New Wesley Foundation will launch this month in Brunswick

8/1/2016


The Watering Hole, a summer worship service in Glynn County, will help launch the new Coastal Wesley Foundation. Photo by Sarah Spivey with The Darkroom Photography.

By Kara Witherow, Editor

What began 20 years ago when a few young adults gathered in a small room at Epworth By The Sea on St. Simons Island has laid the groundwork for a campus ministry in Brunswick.

The Watering Hole, a summer worship service for college age young adults in Glynn County, has been a popular ministry since its inception in 1996. Meeting on Friday nights during the summer months, it attracts students who are home from college, summer ministry interns and staff, and young working adults with its relevant, Biblical teaching and contemporary worship. On a recent Friday evening nearly 100 people were worshiping together, hands raised in praise.

Unlike past years, though, the teaching and singing won’t end with the summer. During the season’s final Watering Hole service, leaders announced that a new ministry would soon launch on the College of Coastal Georgia’s campus and that many of those in leadership at the Watering Hole would continue with the new Wesley Foundation. They are hoping to build on the momentum developed through the Watering Hole, they said.

On Saturday, Aug. 20, the new Coastal Wesley Foundation at the College of Coastal Georgia (CCGA) will host a kickoff event, a cookout on the college’s grounds during move-in day. It will be a way for the ministry to introduce itself to students and parents, says Rev. Rob Grotheer, pastor at College Place United Methodist Church, which sits next to the campus in Brunswick.

College Place UMC has hosted the event the past four years, and it seemed a perfect fit that the Wesley Foundation would join this year. In addition to feeding families a great, free lunch, volunteers help move furniture, refrigerators, and other dorm necessities.

More than anything, it’s a way to connect and build relationships with the students and parents, and let them know there’s a caring Christian community right on campus.

Rev. Grotheer, who has long dreamed of a Wesley Foundation at CCGA, is thrilled that The United Methodist Church will have a presence on campus and that area churches have come together to support the ministry.

“I see this as the next step, the next level of activity and ministry, and that we have a chance to really do our best to serve (the students) in a greater sense,” he said.

One of the state’s 29 colleges and universities, in 2008 CCGA transitioned from a two-year community college into a four-year institution. When approached about the idea of starting a Wesley Foundation at CCGA, Rev. Michael McCord, Executive Director of the Georgia United Methodist Commission on Higher Education and Campus Ministry, was initially hesitant.

But after touring the campus and seeing local leaders’ enthusiasm, he became excited about the idea.

“We kept feeling like this is what we have to do, this is a ministry we can’t walk away from,” Rev. McCord said. “We started to talk and dream about what we could do.”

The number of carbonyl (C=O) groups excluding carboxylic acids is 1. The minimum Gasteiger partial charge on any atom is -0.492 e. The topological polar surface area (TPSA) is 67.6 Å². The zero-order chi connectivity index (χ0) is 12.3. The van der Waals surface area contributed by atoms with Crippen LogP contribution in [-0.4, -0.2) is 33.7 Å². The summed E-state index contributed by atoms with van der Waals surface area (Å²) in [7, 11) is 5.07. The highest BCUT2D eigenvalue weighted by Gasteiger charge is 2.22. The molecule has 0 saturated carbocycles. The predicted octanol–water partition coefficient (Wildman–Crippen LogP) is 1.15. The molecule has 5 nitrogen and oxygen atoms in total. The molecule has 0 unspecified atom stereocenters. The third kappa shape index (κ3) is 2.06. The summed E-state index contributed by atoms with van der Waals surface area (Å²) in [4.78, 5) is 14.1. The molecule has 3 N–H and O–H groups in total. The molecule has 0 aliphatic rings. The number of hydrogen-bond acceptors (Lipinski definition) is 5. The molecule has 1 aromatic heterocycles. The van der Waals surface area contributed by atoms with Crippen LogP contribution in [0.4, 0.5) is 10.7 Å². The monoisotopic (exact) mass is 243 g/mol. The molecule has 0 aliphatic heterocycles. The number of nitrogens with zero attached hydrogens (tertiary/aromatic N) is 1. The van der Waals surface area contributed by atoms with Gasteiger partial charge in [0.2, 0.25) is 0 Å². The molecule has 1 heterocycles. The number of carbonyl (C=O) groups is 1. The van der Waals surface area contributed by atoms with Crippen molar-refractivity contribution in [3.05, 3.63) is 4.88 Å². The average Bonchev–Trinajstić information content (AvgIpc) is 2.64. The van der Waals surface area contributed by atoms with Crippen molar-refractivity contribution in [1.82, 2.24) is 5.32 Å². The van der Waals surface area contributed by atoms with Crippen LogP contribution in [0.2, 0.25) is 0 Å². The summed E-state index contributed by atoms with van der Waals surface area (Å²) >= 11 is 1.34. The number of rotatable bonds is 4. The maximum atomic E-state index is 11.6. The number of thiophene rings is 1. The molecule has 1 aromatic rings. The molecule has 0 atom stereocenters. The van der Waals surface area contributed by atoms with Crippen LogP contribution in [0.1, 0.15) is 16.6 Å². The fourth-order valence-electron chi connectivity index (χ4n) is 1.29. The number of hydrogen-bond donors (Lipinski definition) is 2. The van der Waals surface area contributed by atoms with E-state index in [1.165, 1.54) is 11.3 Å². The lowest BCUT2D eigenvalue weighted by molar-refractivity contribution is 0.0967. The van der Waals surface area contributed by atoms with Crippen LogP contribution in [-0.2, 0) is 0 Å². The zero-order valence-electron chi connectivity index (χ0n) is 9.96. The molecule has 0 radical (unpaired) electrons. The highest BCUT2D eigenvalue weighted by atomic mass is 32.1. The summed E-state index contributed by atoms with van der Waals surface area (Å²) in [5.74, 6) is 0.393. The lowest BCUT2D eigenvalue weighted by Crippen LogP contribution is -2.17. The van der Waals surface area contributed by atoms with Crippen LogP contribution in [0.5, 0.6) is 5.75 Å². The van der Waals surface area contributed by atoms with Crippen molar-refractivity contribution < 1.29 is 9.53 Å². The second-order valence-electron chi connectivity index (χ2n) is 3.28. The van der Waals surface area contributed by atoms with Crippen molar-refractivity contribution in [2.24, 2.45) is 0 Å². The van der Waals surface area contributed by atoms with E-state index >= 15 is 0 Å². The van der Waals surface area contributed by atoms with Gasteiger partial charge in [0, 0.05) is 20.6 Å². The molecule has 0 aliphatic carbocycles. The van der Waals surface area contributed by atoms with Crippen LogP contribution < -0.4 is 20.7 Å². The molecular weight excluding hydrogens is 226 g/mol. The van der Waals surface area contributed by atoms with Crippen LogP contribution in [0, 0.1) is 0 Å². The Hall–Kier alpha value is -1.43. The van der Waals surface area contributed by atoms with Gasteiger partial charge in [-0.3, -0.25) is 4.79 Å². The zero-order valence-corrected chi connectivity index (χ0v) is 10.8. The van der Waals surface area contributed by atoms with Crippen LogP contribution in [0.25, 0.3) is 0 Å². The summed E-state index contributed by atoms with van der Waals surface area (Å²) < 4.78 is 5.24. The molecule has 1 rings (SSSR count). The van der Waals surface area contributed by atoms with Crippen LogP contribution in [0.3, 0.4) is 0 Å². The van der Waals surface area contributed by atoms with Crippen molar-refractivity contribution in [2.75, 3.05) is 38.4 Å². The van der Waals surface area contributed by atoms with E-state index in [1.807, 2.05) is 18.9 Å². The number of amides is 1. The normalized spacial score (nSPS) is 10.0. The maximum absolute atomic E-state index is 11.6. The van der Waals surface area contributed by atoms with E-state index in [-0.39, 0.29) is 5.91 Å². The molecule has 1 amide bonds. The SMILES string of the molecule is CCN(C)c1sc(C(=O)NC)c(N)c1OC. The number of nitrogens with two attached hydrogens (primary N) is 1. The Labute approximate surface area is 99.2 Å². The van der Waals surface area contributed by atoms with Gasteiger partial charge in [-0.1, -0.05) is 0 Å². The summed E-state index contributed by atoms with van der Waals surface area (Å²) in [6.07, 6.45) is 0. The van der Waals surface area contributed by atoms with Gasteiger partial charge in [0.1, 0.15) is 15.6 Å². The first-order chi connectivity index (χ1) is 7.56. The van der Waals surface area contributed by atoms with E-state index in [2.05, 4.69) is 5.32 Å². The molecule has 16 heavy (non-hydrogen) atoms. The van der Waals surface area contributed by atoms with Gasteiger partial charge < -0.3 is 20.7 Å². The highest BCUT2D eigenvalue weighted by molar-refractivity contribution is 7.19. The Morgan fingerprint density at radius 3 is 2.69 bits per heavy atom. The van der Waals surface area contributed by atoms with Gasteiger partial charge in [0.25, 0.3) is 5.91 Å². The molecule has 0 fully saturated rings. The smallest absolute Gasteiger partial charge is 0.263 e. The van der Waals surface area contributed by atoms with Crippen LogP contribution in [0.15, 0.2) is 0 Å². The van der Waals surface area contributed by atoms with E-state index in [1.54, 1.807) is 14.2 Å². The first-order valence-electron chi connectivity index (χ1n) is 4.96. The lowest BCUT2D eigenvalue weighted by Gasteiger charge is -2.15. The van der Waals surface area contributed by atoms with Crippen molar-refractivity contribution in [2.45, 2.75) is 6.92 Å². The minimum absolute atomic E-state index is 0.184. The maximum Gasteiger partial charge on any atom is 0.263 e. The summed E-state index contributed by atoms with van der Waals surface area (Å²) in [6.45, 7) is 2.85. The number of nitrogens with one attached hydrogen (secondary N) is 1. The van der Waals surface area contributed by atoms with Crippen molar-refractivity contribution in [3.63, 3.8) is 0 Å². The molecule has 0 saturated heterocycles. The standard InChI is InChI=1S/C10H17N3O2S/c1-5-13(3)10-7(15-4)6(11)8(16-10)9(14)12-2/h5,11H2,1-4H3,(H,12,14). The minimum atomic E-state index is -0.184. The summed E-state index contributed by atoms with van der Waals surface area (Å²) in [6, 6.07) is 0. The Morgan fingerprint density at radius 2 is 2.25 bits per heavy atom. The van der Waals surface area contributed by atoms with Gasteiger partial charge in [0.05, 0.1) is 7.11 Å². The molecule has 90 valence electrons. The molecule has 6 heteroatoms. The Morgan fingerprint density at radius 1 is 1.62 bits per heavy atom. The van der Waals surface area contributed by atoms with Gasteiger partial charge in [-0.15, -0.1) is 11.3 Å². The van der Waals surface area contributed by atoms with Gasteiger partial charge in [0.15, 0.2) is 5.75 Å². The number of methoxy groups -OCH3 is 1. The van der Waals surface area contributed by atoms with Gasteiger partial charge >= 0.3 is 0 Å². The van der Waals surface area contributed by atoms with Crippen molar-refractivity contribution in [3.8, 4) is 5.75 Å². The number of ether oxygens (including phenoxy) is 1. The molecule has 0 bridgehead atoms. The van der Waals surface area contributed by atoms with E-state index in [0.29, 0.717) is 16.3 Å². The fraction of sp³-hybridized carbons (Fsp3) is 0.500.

After several local churches made significant financial commitments to launch the ministry and the Conference’s Council on Finance and Administration approved their $35,000 funding request, they decided to press on.

“We thought, ‘We can’t not do it. We have to do this thing,’” he said. “I just really feel like God is in the midst of this. Churches are excited, we’ve got an amazing leadership team, and the financial resources have been made available to us. All of these things coming together … God is moving.”

Ministry and leadership teams are being developed, but at the helm will be Rev. Drew Thompson, who, in addition to serving as pastor of Taylors Chapel in Brunswick, will serve as director of the Coastal Wesley Foundation. Cameron Jones, campus pastor at Taylors United Methodist Church and communications director at The Chapel Ministries in Brunswick, will help teach and lead.

Campus ministries stand in the tenuous, scary, uncertain gap between high school and adulthood and help prepare students to be leaders in their faith and communities. That’s why their presence on college campuses are so vital, Rev. McCord says.

“These Wesley Foundations open new opportunities,” he said. “One part of our responsibility is to help the church grow, to help the church find leaders, to help the church of tomorrow. That’s a big part of what Wesleys do. But more than that, we’re the missional outreach of the church on these college campuses, helping kids discover and develop their faith.”

How to support the Coastal Wesley Foundation:

Support it with your prayers: Cover this new ministry, the students it will serve, and its leaders in prayer. “Clearly, God, the Conference, and these churches are moving in a very special way, so be in prayer for that,” Rev. McCord said.

Support it with your gifts: It takes resources to operate any ministry, especially a new one. Support the Wesley Foundation of Brunswick – and all South Georgia Wesley Foundations – as they share the gospel and Christ’s love by giving financially through the Georgia United Methodist Commission on Higher Education and Campus Ministry. Visit them online at www.umcommission.org

Support it with your presence: Give the gift of your time and presence to a college student who is missing home (and probably his or her parents). A home-cooked meal or a conversation over coffee are easy ways to build relationships.

“I’m definitely hoping all of the churches in this area will do their best to support (the Coastal Wesley Foundation) to help it be the ministry it needs to be in these kids’ lives,” Rev. Grotheer said.